From England to South Africa – The Stuff Dreams are Made of
Katie Rooke holds a BSc in Zoology and Marine Biology from Aberdeen University and an MRes from Bristol University in Brown Hyaena translocation. She currently works in South Africa, running the Askari Wilderness Volunteer Programme. She is an ideal advocate for anyone trying to pursue a career in conservation within Southern Africa. Here she gives an account of her experience working in the bush, her love for Brown Hyaenas and her determination to strive for a career in conservation within South Africa.
What’s your job title Katie? And can you describe some of your daily activities conducted with some of the volunteers you take on?
I’m the manager at Askari. Our activities are split between reserve management projects and wildlife monitoring and vary on a daily, weekly and seasonal basis. All projects contribute to the reserve goal; restoring wilderness to this area after years of human use. Work includes the eradication of alien plants, removal of bush encroachment, repair of eroded soils, anti-poaching patrols and removal of old farming fences to name a few.
On a daily basis we are responsible for the monitoring of all the wildlife, keeping up with species such as lion, elephant and cheetah and recording numbers, new births and activity patterns. We also do this for all the general game herbivore species and certain birdlife. In between all of this, the most important activity is to learn about the bush; see as much amazing wildlife as we can and marvel at the nature we’re surrounded by every day.
As a woman, have you ever found it difficult getting into work or during working in conservation within South Africa?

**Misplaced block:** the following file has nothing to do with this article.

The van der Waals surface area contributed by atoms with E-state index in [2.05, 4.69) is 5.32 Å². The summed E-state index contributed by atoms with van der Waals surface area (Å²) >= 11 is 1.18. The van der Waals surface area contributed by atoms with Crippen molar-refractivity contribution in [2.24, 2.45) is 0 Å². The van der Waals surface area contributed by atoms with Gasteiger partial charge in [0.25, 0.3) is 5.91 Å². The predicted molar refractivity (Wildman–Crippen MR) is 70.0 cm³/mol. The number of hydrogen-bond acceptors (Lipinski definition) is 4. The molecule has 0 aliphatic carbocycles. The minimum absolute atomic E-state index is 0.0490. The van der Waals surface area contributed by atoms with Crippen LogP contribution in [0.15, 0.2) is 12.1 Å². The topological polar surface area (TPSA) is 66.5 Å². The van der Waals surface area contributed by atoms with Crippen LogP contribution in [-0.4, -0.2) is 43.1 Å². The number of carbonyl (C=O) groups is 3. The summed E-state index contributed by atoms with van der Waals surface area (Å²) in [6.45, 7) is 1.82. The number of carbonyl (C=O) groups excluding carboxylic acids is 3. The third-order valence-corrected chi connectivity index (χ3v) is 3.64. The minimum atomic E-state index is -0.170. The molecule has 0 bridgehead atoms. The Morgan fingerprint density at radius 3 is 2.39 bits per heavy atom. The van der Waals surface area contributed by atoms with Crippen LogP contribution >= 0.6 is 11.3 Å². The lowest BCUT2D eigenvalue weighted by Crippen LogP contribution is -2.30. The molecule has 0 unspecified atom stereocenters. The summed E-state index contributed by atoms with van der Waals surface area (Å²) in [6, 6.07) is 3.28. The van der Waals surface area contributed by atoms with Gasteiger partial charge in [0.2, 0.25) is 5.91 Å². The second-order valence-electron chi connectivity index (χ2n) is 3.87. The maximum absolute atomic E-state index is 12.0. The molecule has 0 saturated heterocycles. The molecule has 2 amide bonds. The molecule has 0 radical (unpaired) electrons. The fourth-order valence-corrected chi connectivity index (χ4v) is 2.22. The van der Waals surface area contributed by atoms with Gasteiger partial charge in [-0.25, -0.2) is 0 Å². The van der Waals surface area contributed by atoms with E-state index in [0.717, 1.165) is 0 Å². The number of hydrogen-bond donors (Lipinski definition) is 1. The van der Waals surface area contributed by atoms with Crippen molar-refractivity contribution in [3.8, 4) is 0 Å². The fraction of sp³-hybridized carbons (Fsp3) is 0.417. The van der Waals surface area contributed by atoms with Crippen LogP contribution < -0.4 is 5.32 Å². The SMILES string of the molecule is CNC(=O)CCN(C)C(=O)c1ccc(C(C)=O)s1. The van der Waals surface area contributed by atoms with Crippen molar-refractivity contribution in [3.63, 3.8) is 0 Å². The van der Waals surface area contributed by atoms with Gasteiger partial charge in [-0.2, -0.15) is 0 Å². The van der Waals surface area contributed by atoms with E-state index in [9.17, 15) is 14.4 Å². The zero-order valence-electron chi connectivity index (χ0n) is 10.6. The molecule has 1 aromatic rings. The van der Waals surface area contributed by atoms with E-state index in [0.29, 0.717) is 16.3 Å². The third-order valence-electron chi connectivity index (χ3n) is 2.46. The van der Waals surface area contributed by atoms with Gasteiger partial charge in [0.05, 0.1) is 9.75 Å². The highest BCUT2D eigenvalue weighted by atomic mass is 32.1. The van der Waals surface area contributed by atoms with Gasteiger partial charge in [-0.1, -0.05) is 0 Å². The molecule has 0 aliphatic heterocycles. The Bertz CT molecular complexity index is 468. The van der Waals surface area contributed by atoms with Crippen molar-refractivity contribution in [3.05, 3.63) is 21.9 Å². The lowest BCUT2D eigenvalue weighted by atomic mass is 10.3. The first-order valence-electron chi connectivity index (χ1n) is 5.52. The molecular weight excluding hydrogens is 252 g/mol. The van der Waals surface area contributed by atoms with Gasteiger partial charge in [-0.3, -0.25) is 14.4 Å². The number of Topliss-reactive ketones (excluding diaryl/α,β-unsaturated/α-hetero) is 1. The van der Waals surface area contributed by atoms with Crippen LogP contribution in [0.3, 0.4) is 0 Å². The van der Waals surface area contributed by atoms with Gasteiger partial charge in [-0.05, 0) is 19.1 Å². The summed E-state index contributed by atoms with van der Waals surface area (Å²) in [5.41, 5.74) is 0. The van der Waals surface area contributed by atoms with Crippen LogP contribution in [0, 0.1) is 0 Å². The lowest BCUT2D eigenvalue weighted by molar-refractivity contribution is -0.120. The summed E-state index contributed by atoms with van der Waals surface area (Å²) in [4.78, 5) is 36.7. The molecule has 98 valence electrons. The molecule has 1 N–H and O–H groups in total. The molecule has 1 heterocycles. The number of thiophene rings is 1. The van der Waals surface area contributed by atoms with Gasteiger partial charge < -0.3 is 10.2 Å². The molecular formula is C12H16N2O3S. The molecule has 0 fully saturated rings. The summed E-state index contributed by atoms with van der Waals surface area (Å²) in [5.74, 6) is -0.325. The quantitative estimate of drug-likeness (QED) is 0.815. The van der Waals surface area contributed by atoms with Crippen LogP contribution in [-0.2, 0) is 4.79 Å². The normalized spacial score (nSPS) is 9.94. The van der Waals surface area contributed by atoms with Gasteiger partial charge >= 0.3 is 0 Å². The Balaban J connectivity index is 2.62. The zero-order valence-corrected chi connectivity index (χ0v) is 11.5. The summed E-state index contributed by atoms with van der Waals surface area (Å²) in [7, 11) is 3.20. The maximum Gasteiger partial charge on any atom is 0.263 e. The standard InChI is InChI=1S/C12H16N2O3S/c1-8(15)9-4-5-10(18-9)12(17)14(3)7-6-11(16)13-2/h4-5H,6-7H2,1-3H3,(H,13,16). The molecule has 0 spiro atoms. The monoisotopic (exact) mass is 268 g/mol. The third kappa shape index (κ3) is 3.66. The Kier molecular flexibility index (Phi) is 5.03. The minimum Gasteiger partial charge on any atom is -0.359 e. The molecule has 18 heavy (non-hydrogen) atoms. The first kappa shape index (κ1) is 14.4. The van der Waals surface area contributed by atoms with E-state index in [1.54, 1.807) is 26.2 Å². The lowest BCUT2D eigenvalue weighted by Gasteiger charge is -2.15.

The career path I chose is definitely a male dominated one but I did have a little practice already from a few years in the British Territorial army. I have felt, on many occasions, that I have had to work that little bit harder or prove myself that little bit more to progress. For me though, it’s all part of the challenge and that’s what I love.
Your research on brown hyaenas produced some rather spectacular results for hyaena translocation techniques. Can you give a brief summary of your research and point us in the direction where we can hope to find your published results soon?
The brown hyaena research was a definite highlight of my career so far. The near threatened species comes into conflict with farmers when they are (incorrectly) blamed for livestock deaths. As a result they suffer persecution and also habitat loss. The study removed 5 Brown Hyaenas from an area of conflict and translocated them to a conservation area.
My research monitored their progress post-release and the move was a great success. The hyaenas survived and established in their new environment and went on to reproduce and start a sustainable population. Brown hyaenas are a fairly unusual species to study so this was a real privilege. A past translocation study in the 70’s did not have such advanced technology available and this study was therefore quite pioneering.
I am currently working on a paper for publication and aiming to submit to a zoology based journal. My hope is that the work can form a baseline for future translocations of brown hyaenas away from conflict areas and assist in the conservation of the species.
What’s your favourite animal and why?
The brown hyaena is my favourite; I have a soft spot for hyaenas in general. They are very charismatic with interesting behaviour and mischievous characters. The brown hyaena is a rare and elusive species to see; throughout my study it was incredible to get a secret insight into their intricate world. It was a huge privilege and I feel a special connection to them for that.
What would you tell your younger self?
Don’t listen to, or be put off by the doubters in life. Never let anyone tell you that you can’t do it. Dare to dream big and then follow those dreams. Aim for the moon…even if you don’t make it you’ll be among the stars, and in my book that beats staying on land any day!
If any of you would be interested in coming to volunteer with Katie, check out these links below:
Instagram: (Here you can check out some of the amazing photographs taken on Pidwa Wilderness Reserve by Edward Smith, who co-runs the volunteer programme with Katie – there are some magnificent photos, so do check it out!)